And another one bites the dust! Councillor Gavin Barrie’s resignation from the city council’s SNP group may not have been that surprising.
Of course, the administration will continue as before with the coalition still needing the support of one of the other party groups (or at least for them not to all unite in opposition). To lose another member will no doubt fuel speculation that something is amiss. But is it? Or is it just another example of the rough and tumble of politics?
Bragging rights will no doubt be claimed by the Tories whose group now boasts 18 councillors compared to the SNP’s 17 (a reduction of two in less than a year), and the SNP will have to ensure that no other such losses take place or their credibility could be irreparably damaged. I recently wrote in my column that “the stark reality is that contests for positions are more likely to be borne out of personal ambition and any attempt to portray the most recent changes in group positions as a manifestation of some political strategy are wide of the mark. Political party annual general meetings can either be the launch pad or the graveyard of political ambition and it has always been so.”
READ MORE: Senior councillor Gavin Barrie quits SNP
The current situation bears all the hallmarks of just such a scenario when considering the events leading to Gavin’s removal from the position of housing and economy convener. He states in his resignation letter to the SNP group leader: “You were aware that prior to standing for election to the council, I spent the vast majority of my adult life as an active trade unionist rising to national office level. Throughout that time I fought against many workplace injustices both local and national to ensure members and colleagues were always treated with dignity and respect in their workplace roles. I don’t believe that being sacked from my role by a majority of the group with little or no notice, where there have been no adverse comments or complaints about performance, is treating somebody with dignity and respect, especially the way it was carried out … what happened was within the rules of the AGM, although I believe it to be morally questionable.“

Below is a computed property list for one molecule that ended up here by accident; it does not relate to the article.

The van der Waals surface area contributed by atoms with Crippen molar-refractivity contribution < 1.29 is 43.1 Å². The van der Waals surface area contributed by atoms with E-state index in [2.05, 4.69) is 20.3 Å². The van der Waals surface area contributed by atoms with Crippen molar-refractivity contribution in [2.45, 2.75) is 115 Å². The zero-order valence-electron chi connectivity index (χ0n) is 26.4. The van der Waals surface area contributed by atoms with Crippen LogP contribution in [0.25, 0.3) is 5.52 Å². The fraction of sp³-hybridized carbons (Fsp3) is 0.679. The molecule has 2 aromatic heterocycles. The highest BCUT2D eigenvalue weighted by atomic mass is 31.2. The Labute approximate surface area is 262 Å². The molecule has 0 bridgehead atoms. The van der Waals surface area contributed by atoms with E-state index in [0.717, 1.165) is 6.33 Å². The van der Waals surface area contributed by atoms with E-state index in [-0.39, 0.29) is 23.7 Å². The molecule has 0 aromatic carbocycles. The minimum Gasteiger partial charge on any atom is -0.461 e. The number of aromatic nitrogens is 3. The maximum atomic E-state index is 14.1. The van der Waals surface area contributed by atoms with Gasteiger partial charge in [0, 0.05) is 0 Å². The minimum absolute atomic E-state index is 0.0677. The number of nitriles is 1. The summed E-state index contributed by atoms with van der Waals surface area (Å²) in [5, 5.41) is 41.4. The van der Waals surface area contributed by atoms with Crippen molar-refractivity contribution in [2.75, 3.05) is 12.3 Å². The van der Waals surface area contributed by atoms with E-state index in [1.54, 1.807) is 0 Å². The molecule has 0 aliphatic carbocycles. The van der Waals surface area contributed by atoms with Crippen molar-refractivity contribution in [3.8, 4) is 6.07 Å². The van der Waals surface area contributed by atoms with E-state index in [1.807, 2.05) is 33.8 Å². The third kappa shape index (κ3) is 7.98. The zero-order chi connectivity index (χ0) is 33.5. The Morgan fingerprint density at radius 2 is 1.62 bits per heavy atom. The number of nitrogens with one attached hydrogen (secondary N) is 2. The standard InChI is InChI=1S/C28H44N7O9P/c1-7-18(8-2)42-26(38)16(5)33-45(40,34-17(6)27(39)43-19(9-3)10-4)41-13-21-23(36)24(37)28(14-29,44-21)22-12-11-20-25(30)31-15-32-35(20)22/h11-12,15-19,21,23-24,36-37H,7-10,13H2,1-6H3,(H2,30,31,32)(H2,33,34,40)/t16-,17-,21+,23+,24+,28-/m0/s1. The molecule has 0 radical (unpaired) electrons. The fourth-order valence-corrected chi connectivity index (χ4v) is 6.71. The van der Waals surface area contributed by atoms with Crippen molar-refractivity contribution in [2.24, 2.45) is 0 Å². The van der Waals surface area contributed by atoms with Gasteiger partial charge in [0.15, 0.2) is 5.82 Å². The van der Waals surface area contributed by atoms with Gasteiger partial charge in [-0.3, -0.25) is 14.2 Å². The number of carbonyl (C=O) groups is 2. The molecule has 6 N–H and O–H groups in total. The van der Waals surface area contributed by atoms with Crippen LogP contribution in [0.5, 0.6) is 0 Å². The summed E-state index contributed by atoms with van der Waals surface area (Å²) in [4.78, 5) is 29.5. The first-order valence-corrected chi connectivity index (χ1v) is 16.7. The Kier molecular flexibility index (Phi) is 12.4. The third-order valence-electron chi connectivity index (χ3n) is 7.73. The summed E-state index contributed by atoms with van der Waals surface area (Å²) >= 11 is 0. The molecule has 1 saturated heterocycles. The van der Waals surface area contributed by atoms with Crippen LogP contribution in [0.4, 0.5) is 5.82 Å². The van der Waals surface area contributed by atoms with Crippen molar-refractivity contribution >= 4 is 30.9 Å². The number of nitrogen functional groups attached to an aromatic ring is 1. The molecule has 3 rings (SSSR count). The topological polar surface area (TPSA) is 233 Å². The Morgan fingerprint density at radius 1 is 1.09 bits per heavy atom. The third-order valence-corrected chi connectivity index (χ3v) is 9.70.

He finishes his letter with his resignation from the group and consequently his membership of the SNP.
It is perfectly clear from Gavin’s correspondence that not only does he believe that he was doing an extremely important job well and did not merit losing it, but also that the manner in which his ousting was carried out was wrong, with him being told roughly 30 minutes before the meeting was due to start that he was to be challenged for his position. He was particularly aggrieved that this potential challenge was known about some three weeks before the AGM and yet he was not even informed by a fellow SNP councillor who had promised to back him and who was aware of the situation for the said three weeks. Gavin stated to me that as he was the incumbent he felt he should have been informed, timeously, that a challenge was in the offing; it wasn’t as if it was a vacant position after all. It is by no means a guarantee that conscientious, diligent work will stave off a challenge for a position as there will always be someone who thinks that they could do it better or, at least, differently and if that results in a contest for a position then fine, that’s democracy at work. But Councillor Barrie’s removal from the position will be a great loss to the city and I sincerely wish Councillor Kate Campbell every success as the new convener. I am sure that given the importance of her new role she will rise to the challenge!